Freeman Dyson: The Scientist as Rebel

Freeman Dyson is a strange scientific blend of wise and moderate conservatism and pioneer of iconoclasm. He advocates cold analysis but loves what is strange. I just read The Scientist as Rebel, a wonderful book where everyone can find his or her share of intellectual stimulation.

Any relationship with innovation or entrepreneurial high-tech? Very little directly, and the subject is closer to my other articles on the books about reflexions on science (Smolin, Ségalat for example). There are actually many connections between scientific research and technology innovation, not the least being the question of creativity. Another tenuous link: he is the father of Esther Dyson, famous venture-capitalist in Silicon Valley.

Failure is another example. In an interview Dyson gave before writing this book said about its role: “You can’t possibly get a good technology going without an enormous number of failures. It’s a universal rule. If you look at bicycles, there were thousands of weird models built and tried before they found the one that really worked. You could never design a bicycle theoretically. Even now, after we’ve been building them for 100 years, it’s very difficult to understand just why a bicycle works – it’s even difficult to formulate it as a mathematical problem. But just by trial and error, we found out how to do it, and the error was essential. The same is true of airplanes.” From Freeman Dyson’s Brain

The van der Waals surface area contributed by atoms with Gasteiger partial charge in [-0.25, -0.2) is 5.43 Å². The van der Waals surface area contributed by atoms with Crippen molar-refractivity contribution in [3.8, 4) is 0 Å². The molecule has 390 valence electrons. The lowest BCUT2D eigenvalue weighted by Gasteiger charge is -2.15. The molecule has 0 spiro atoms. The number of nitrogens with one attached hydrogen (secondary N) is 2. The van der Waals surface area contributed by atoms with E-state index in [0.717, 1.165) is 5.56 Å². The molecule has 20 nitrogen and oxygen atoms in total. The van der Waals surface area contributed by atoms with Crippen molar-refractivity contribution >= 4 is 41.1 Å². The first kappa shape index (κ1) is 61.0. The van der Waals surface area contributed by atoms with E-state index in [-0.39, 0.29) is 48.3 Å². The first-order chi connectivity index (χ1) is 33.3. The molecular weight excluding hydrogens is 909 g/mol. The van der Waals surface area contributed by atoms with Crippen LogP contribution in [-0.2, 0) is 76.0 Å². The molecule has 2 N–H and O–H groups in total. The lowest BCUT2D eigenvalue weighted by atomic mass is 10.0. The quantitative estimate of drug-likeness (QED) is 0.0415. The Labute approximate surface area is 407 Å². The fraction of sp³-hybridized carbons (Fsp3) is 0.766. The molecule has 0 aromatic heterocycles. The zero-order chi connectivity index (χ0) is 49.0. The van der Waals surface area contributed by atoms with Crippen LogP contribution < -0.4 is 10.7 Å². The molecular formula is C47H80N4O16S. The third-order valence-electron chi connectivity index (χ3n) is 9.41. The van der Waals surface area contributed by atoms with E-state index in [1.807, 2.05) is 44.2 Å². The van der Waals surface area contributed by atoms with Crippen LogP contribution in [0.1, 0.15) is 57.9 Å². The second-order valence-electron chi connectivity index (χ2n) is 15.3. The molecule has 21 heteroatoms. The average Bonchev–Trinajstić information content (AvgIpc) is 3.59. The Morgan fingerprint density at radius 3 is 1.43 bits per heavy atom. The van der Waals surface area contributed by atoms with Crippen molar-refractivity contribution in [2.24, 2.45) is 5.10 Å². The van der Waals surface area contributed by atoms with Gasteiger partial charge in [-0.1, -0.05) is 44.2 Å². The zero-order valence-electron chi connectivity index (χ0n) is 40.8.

The Title “The Scientist as Rebel” also reminds me the quote by Pitch Johnson which I had mentioned in Entrepreneurs and Revolutions: “Entrepreneurs are the revolutionaries of our time.” And he had added: “Democracy works best when there is this kind of turbulence in the society, when those not well-off have a chance to climb the economic ladder by using brains, energy and skills to create new markets or serve existing markets better then their old competitors”

In this book, Dyson writes about ethics, religion, climate change and about scientists as different as Gödel, Erdös, Hardy, Oppenheimer, Feynman of course, Teller the indefensible, and Thomas Gold whom I had never heard of.

The chapter is called “A Modern Heretic.” Gold has covered topics as diverse as
– the physiology of the ear (validated 30 years later despite resistance of many kinds),
– the instability of Earth’s axis of rotation,
– the abiotic origin of natural gas and oil, (i. e. not derived from the degradation of living creatures)
– the existence of life within the Earth’s crust,
– the interpretation of pulsars.
He had no fear of making mistakes on such topics as
– the steady state universe,
– the moon’s surface being covered with a fine rock powder.
Gold was “an intruder but certainly not an ignorant” and added that “science is not fun if the scientist is never wrong.” I just found another blogger article on Gold: The Radical Ideas Of Thomas Gold.

Dyson has written a challenging, exciting book, and I can only encourage its discovery!

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